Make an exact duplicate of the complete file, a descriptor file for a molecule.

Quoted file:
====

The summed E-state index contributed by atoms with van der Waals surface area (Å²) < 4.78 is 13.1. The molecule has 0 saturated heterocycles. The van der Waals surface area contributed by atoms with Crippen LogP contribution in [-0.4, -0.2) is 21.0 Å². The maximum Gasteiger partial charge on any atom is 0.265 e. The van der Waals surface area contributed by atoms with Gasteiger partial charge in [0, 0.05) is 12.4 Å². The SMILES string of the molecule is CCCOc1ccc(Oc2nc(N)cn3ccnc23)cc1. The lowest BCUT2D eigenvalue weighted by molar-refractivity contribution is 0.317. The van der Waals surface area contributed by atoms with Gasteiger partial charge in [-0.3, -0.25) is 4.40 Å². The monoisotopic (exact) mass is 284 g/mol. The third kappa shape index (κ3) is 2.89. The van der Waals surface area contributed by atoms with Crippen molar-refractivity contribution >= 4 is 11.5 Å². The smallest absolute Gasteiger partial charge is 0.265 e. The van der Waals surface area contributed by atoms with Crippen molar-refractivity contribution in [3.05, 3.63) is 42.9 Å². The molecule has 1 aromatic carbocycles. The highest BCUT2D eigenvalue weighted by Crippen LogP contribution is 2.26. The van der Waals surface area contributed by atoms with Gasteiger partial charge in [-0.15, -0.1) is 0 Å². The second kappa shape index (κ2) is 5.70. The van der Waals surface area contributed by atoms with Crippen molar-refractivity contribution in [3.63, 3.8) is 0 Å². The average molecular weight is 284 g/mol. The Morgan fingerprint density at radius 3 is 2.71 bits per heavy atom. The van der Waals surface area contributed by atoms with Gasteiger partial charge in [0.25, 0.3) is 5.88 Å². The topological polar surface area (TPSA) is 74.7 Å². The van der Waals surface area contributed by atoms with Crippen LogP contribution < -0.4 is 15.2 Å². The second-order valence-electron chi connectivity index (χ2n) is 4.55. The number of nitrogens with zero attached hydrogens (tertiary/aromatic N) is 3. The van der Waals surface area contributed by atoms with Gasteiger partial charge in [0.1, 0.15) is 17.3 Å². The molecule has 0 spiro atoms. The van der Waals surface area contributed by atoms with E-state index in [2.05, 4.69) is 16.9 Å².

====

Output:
The summed E-state index contributed by atoms with van der Waals surface area (Å²) < 4.78 is 13.1. The molecule has 0 saturated heterocycles. The van der Waals surface area contributed by atoms with Crippen LogP contribution in [-0.4, -0.2) is 21.0 Å². The maximum Gasteiger partial charge on any atom is 0.265 e. The van der Waals surface area contributed by atoms with Gasteiger partial charge in [0, 0.05) is 12.4 Å². The SMILES string of the molecule is CCCOc1ccc(Oc2nc(N)cn3ccnc23)cc1. The lowest BCUT2D eigenvalue weighted by molar-refractivity contribution is 0.317. The van der Waals surface area contributed by atoms with Gasteiger partial charge in [-0.3, -0.25) is 4.40 Å². The monoisotopic (exact) mass is 284 g/mol. The third kappa shape index (κ3) is 2.89. The van der Waals surface area contributed by atoms with Crippen molar-refractivity contribution >= 4 is 11.5 Å². The smallest absolute Gasteiger partial charge is 0.265 e. The van der Waals surface area contributed by atoms with Crippen molar-refractivity contribution in [3.05, 3.63) is 42.9 Å². The molecule has 1 aromatic carbocycles. The highest BCUT2D eigenvalue weighted by Crippen LogP contribution is 2.26. The van der Waals surface area contributed by atoms with Gasteiger partial charge in [-0.15, -0.1) is 0 Å². The second kappa shape index (κ2) is 5.70. The van der Waals surface area contributed by atoms with Crippen molar-refractivity contribution in [3.63, 3.8) is 0 Å². The average molecular weight is 284 g/mol. The Morgan fingerprint density at radius 3 is 2.71 bits per heavy atom. The van der Waals surface area contributed by atoms with Gasteiger partial charge in [0.25, 0.3) is 5.88 Å². The topological polar surface area (TPSA) is 74.7 Å². The van der Waals surface area contributed by atoms with Crippen LogP contribution < -0.4 is 15.2 Å². The second-order valence-electron chi connectivity index (χ2n) is 4.55. The number of nitrogens with zero attached hydrogens (tertiary/aromatic N) is 3. The van der Waals surface area contributed by atoms with Gasteiger partial charge in [0.1, 0.15) is 17.3 Å². The molecule has 0 spiro atoms. The van der Waals surface area contributed by atoms with E-state index in [2.05, 4.69) is 16.9 Å².